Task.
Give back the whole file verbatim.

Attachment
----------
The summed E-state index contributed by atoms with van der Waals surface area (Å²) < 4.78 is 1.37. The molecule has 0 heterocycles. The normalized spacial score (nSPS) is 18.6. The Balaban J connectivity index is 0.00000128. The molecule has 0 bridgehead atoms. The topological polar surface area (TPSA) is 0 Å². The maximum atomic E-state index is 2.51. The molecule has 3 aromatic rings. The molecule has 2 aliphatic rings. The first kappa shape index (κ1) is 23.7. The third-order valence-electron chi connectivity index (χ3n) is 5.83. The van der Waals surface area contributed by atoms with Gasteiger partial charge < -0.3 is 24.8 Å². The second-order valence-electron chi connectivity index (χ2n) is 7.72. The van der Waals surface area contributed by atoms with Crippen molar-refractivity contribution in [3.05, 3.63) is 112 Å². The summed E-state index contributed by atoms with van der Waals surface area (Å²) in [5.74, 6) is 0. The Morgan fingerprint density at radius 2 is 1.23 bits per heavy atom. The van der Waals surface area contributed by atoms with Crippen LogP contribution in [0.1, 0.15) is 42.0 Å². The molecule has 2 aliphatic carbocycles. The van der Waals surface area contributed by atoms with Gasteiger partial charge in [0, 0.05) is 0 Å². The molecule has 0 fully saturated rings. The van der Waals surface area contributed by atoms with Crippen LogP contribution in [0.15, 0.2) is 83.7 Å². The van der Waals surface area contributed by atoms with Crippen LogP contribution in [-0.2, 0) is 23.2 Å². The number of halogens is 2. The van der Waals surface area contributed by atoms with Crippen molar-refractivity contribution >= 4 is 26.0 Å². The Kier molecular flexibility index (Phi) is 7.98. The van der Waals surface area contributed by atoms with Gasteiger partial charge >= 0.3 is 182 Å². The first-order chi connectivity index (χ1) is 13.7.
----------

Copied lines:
The summed E-state index contributed by atoms with van der Waals surface area (Å²) < 4.78 is 1.37. The molecule has 0 heterocycles. The normalized spacial score (nSPS) is 18.6. The Balaban J connectivity index is 0.00000128. The molecule has 0 bridgehead atoms. The topological polar surface area (TPSA) is 0 Å². The maximum atomic E-state index is 2.51. The molecule has 3 aromatic rings. The molecule has 2 aliphatic rings. The first kappa shape index (κ1) is 23.7. The third-order valence-electron chi connectivity index (χ3n) is 5.83. The van der Waals surface area contributed by atoms with Gasteiger partial charge < -0.3 is 24.8 Å². The second-order valence-electron chi connectivity index (χ2n) is 7.72. The van der Waals surface area contributed by atoms with Crippen molar-refractivity contribution in [3.05, 3.63) is 112 Å². The summed E-state index contributed by atoms with van der Waals surface area (Å²) in [5.74, 6) is 0. The Morgan fingerprint density at radius 2 is 1.23 bits per heavy atom. The van der Waals surface area contributed by atoms with Crippen LogP contribution in [0.1, 0.15) is 42.0 Å². The molecule has 2 aliphatic carbocycles. The van der Waals surface area contributed by atoms with Gasteiger partial charge in [0, 0.05) is 0 Å². The molecule has 0 fully saturated rings. The van der Waals surface area contributed by atoms with Crippen LogP contribution in [0.15, 0.2) is 83.7 Å². The van der Waals surface area contributed by atoms with Crippen LogP contribution in [-0.2, 0) is 23.2 Å². The number of halogens is 2. The van der Waals surface area contributed by atoms with Crippen molar-refractivity contribution >= 4 is 26.0 Å². The Kier molecular flexibility index (Phi) is 7.98. The van der Waals surface area contributed by atoms with Gasteiger partial charge >= 0.3 is 182 Å². The first-order chi connectivity index (χ1) is 13.7.